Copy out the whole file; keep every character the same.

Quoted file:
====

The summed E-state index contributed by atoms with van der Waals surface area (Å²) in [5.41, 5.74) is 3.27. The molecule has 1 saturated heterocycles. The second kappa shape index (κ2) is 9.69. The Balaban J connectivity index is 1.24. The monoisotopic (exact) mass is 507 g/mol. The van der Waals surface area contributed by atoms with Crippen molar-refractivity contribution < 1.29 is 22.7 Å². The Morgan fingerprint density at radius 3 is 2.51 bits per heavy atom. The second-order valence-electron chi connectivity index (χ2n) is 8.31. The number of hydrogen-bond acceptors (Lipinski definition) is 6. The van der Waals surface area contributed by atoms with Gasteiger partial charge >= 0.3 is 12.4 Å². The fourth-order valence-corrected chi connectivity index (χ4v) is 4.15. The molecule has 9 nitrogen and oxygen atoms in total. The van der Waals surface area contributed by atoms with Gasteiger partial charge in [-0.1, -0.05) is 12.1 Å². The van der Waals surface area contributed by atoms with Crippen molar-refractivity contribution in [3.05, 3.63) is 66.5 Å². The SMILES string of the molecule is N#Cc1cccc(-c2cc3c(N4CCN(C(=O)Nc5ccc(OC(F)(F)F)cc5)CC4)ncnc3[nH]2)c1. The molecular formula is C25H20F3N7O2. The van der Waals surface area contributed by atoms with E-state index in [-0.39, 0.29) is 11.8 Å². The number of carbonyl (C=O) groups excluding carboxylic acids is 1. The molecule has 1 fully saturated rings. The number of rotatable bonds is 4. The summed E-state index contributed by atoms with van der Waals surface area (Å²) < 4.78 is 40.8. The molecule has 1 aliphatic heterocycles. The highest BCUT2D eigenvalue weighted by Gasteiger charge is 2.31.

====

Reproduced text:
The summed E-state index contributed by atoms with van der Waals surface area (Å²) in [5.41, 5.74) is 3.27. The molecule has 1 saturated heterocycles. The second kappa shape index (κ2) is 9.69. The Balaban J connectivity index is 1.24. The monoisotopic (exact) mass is 507 g/mol. The van der Waals surface area contributed by atoms with Crippen molar-refractivity contribution < 1.29 is 22.7 Å². The Morgan fingerprint density at radius 3 is 2.51 bits per heavy atom. The second-order valence-electron chi connectivity index (χ2n) is 8.31. The number of hydrogen-bond acceptors (Lipinski definition) is 6. The van der Waals surface area contributed by atoms with Gasteiger partial charge >= 0.3 is 12.4 Å². The fourth-order valence-corrected chi connectivity index (χ4v) is 4.15. The molecule has 9 nitrogen and oxygen atoms in total. The van der Waals surface area contributed by atoms with Gasteiger partial charge in [-0.1, -0.05) is 12.1 Å². The van der Waals surface area contributed by atoms with Crippen molar-refractivity contribution in [3.05, 3.63) is 66.5 Å². The SMILES string of the molecule is N#Cc1cccc(-c2cc3c(N4CCN(C(=O)Nc5ccc(OC(F)(F)F)cc5)CC4)ncnc3[nH]2)c1. The molecular formula is C25H20F3N7O2. The van der Waals surface area contributed by atoms with E-state index in [-0.39, 0.29) is 11.8 Å². The number of carbonyl (C=O) groups excluding carboxylic acids is 1. The molecule has 1 fully saturated rings. The number of rotatable bonds is 4. The summed E-state index contributed by atoms with van der Waals surface area (Å²) < 4.78 is 40.8. The molecule has 1 aliphatic heterocycles. The highest BCUT2D eigenvalue weighted by Gasteiger charge is 2.31.